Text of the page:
NOTES: SS Dansby Swanson, who had surgery on his left wrist in November, is in camp. ''He's obviously going to be behind a little bit,'' Snitker said, ''but I think he's going to have plenty of time.'' . . . The first full-squad workout it scheduled for Thursday . . . The Braves will play their first exhibition game Feb. 23 at Port St. Lucie against the New York Mets.
    Remember the 3 G's Gambling, Golf, Girls not in any particular order.....

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    Ichiro with M's and chance to play at home
    February 16, 2019
    By The Associated Press


    PEORIA, Ariz. (AP) Ichiro Suzuki fluidly went through a variety of stretches on the floor in the Seattle Mariners clubhouse even before going onto the field. Once outside, he smoothly went through fielding, hitting and baserunning drills.

    At 45 and in spring training again, Suzuki is working toward the chance to play for his original major league team in his home country.

    ''Being able to put on the Seattle Mariners uniform as a player, being here the first day, it is just amazing, it is great,'' Suzuki said through a translator. ''Very satisfied with today and how it went, and I'm just going to take it day by day.''

    The former MVP and 10-time All-Star outfielder is in camp on a minor league deal after serving in a special assistant's role most of last year when he still worked out with the team. If he's healthy, Suzuki will be part of the Mariners' expanded 28-player roster next month for their season-opening two games in Tokyo against Oakland.

    ''My body really hasn't changed,'' he said.

    Suzuki, who said he took off only two or three days from working out during the offseason, checked in at camp with only 7 percent body fat.

    ''He looks unbelievable, like he's prepared every minute of every day to get to this time, and it's probably because he has,'' general manager Jerry Dipoto said. ''He's so focused on his goals, and right now his goal is to make sure that he is on that plane when we leave for Tokyo.''

    Large groups of fans and Japanese media followed Suzuki everywhere he went during the first workout.

    When asked how much he looked forward to the Japan series, Suzuki insisted that he's not yet thinking about that. The player with 4,367 career hits - 3,089 in the 18 big league seasons and 1,278 in nine seasons in Japan before that - is focused on his daily work.

    ''I think a 45-year-old baseball player really shouldn't be thinking about the future. It's about today,'' said Suzuki, who would be MLB's active career hits leader if he's on the big league roster, seven more than Albert Pujols since Adrian Beltre retired after last season with 3,166 hits.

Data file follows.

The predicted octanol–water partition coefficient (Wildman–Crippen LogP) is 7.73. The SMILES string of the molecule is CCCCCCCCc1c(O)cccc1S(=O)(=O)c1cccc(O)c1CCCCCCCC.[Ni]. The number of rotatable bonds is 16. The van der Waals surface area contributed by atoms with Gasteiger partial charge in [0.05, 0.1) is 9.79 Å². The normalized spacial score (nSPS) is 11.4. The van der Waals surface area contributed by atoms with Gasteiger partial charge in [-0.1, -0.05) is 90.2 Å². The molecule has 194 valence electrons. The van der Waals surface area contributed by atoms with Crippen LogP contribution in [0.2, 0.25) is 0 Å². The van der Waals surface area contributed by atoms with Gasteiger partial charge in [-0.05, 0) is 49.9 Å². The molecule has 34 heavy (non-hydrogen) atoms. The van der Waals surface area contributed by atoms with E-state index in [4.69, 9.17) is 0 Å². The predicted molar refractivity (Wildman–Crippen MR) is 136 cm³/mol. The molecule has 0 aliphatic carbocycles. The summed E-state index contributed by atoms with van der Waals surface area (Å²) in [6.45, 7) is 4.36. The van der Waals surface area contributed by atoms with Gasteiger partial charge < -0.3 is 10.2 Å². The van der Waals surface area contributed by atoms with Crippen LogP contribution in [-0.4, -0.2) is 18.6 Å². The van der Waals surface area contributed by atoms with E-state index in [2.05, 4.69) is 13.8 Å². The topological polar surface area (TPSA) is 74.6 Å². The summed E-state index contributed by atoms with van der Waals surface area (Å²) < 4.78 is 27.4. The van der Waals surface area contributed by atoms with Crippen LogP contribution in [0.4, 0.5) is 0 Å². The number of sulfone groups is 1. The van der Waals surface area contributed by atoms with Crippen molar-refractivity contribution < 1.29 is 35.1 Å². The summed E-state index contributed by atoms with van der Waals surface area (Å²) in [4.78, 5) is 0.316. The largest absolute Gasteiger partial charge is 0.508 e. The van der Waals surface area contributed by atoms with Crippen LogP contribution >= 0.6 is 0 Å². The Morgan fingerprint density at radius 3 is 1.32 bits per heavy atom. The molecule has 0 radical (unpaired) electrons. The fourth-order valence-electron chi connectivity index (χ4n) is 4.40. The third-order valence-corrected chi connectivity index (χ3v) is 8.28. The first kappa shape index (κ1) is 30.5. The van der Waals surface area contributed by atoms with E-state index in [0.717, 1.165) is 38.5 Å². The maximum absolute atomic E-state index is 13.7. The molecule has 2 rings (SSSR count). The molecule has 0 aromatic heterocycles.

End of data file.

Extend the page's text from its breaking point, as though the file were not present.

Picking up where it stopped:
After the Japan series, it is unclear where or even if Suzuki would fit into a team that is in a rebuild mode with a focus on younger players, and 34 newcomers for the start of camp. And there will be three fewer roster spots after those first two games against the A's.

    No matter what happens, Suzuki said the Mariners uniform would be the last he will wear in the big leagues.

    Dipoto said the team is set with its primary outfielders- Mitch Haniger, Domingo Santana and newcomer Mallex Smith - along with veteran newcomer Jay Bruce, who is expected to float between the corner outfield spots, first base and designated hitter. While Smith is dealing with some right elbow discomfort, manager Scott Servais said the issue isn't serious.

    ''Today I was talking to Jay Bruce and found out that he's 31,'' Suzuki said. ''He's 14 years younger than me. I was pretty shocked about that.''

    The Mariners also have Yusei Kikuchi, a 27-year-old rookie from Japan who relishes the opportunity to play with the outfielder he watched growing up.

    ''One of my goals when I turned pro as time went by was that one day that I would play with players that were kids when I was still playing,'' Suzuki said. ''And right now I'm at the point I'm playing with guys that were in grade school when I was playing here. That was more of a goal that I had, so I think through those years working hard and being able to be where I am today definitely gives me satisfaction.''

    Suzuki was both the 2001 AL Rookie of the Year and MVP with the Mariners, and won a pair of AL batting titles. After being traded to the Yankees midway through 2012 and playing parts of three seasons in New York, he had three seasons in Miami before 44 at-bats in limited action with the Mariners early last season.

    ''He'll have as much energy, if not more, than the rest of the guys. It's just how he's wired,'' said Servais, the manager only six years older than Suzuki. ''He's always ready. Our young players are going to be blown away, like this guy is how old, how long has he been doing this. That's why he's the greatest. He's awesome.''
    Remember the 3 G's Gambling, Golf, Girls not in any particular order.....

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    Tebow enters Mets camp 'all in' on baseball
    February 16, 2019
    By The Associated Press


    PORT ST. LUCIE, Fla. (AP) By now, Tim Tebow has shown he belongs in professional baseball. He's fully committed to the game and much more comfortable on the field.